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Journal of Cold War Studies 2.3 (2000) 81-86

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A Test Case of Moravcsik's "Liberal Intergovernmentalist" Approach to European Integration

John Gillingham

Meet President Charles de Gaulle, Realpolitiker. Andrew Moravcsik's article is cast as a revision of the almost universally accepted image of France's imperious leader as a statesman consumed by dreams of national glory and grandeur. It demonstrates by force of overpowering evidence and logic that the crisis of the European Economic Community (EEC) in the mid-1960s precipitated by de Gaulle's actions had far less to do with Gaullist ideology than with the fact that the General, like lesser figures of this democratic age, had to pay heed to powerful interest groups, in this case French farmers, when making policy. The crisis in question produced the Common Agricultural Policy (CAP) but also culminated in the "empty chair" stand-off and France's refusal to participate in Community business. It ended thanks chiefly to the Luxembourg Compromise, which enabled any country represented in the Council of Ministers to veto proposed legislation. The Community emerged from the crisis much weakened.

Moravcsik shows that the pressure exerted by the farm lobby shaped not only the new CAP but the broad lines of French policy toward the EEC. His objective in making this point is apparently as much polemical as biographical; he uses the crisis of the 1960s as a lever with which to upend and topple a prevailing, though already tottering, orthodoxy. Since the same purpose also underlies his magisterial history of the integration movement, his article will be examined here against the backdrop of this formidable book as well as on its own merits. 1 [End Page 81]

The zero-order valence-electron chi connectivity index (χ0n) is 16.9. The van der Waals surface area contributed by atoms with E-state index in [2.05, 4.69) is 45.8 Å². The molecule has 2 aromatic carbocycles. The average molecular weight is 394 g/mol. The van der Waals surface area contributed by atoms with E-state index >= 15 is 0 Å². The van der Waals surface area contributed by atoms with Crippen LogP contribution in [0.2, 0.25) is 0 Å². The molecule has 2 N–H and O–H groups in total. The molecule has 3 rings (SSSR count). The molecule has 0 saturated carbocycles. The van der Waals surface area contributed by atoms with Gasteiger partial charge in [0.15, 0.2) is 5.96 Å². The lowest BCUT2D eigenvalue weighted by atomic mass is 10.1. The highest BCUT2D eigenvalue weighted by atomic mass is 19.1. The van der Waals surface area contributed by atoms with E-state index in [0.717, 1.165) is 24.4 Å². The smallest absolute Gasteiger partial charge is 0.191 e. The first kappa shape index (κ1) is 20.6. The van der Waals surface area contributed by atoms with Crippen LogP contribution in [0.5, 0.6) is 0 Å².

The orthodoxy Moravcsik seeks to discredit is the familiar one of "neo-functionalism," which in recent years has been re-baptized as "historical institutionalism." It holds that technocratic entrepreneurship, specifically of the European Commission, the Community's directorate--which features reciprocal "spillover effects" that produce "path-driven," prefigured outcomes--is the motor of the integration process. Moravcsik challenges this approach with one that relates progress toward integration to successful bargains between national states acting, stage by stage, to adapt to economic change in a Pareto-positive manner. He views the integration process as something open-ended and economic in origin, a process that is both institutionalized and advanced politically by means of enforceable diplomatic agreements. The evidence presented in The Choice for Europe points unswervingly to the conclusion that no other theory is consistent with the historical record. The text is replete with examples of how explanations that tie grand strategy to this great movement toward economic and political unification are often merely conjectural or can be linked only by means of tortured intellectual constructs to the actual process of formulating and implementing policy. Implicit in Moravcsik's approach is the notion of integration as "liberalization made politically possible." It is in this connection that he assigns interpretive significance to "geopolitics," a term frequently used as polite shorthand for the German problem, and "technocratic entrepreneurship," which serves in his account as a flag of convenience for dirigisme.

Moravcsik's test case is apposite for a couple of reasons. First, it disposes of circumstantial arguments concerning "functionalism," which is simply irrelevant to the matter at hand. The negotiations that led to the creation of the CAP took place between representatives of the six member states of the Community. The outcome was precisely the opposite of that sought by the Commission--which pressed for liberalization rather than a new system of price supports. And, of course, the Commission also lost out in the larger battle over the power, shape, and future of Community institutions, in which the controversies over CAP figured. The Community's claws were cut, its roar was silenced, and a long hibernation would begin. Confederalism, not centralism, would be the rule for nearly twenty more years.

But there is another reason for the appositeness of the test case. De Gaulle presents a spectacular Paradebeispeil. If even this great visionary had...